The participation of this Church in the War for Independence is shown with the painting of Our Lady of Guadalupe. Fr. Hidalgo rode his horse to Atotonilco to get the banner of Our Lady to ride to Delores Hidalgo to meet with all that would participate in the Battle. In addition, Allende, another of the war heroes and the man that is honored in the name San Miguel de Allende was married in this church.
Above is the main altar. Much gold gilding, many statues and ALWAYS flowers. To the left side is a smaller altar which we could not access as it and two other areas of side altars are in the process of restoration.
To the right is this altar in honor of the Holy Mother. Again much gold from the mines in Valenciana near Guanajuato. All the framed mirrors are reverse painted images. To the left of this altar is a banner that is a replica of the one carried by Fr. Hidalgo.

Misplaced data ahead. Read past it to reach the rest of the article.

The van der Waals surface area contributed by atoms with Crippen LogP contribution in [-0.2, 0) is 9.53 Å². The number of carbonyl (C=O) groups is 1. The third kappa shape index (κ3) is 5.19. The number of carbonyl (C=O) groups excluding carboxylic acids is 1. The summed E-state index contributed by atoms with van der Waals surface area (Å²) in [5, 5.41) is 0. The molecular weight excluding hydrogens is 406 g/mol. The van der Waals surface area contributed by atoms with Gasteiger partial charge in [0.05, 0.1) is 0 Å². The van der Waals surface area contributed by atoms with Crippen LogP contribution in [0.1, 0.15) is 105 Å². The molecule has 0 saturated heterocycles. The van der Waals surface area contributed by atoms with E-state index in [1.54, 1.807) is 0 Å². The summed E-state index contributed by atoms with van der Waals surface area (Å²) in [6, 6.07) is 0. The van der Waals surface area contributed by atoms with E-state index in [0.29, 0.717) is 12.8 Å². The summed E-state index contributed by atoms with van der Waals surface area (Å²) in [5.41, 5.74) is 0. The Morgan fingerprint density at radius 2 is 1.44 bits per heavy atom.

Besides the frescoes of images, there was also much written on the walls. Some of it in Spanish and some in Latin.
There are more frescoes in this church then any other church in the World, I was told by the restoration architect many years ago. Even more then the Sistine Chapel. It makes sense that the images were important to tell the stories of the Bible since the indigenous were not educated and could not read.
Interestingly, on four sides of the entrance, there was homage paid to Europe and the King of Spain. Also to Asia and Africa which I did not photograph. They were in a dark corner.
Two of the restored side altars are under lock and key with a large group of pews in front of the gates to prevent one from even getting close to photograph through the bars. I have, in the past, been in that room.
There is a fresco of San Miguel de Allende from the 1700's on the left wall.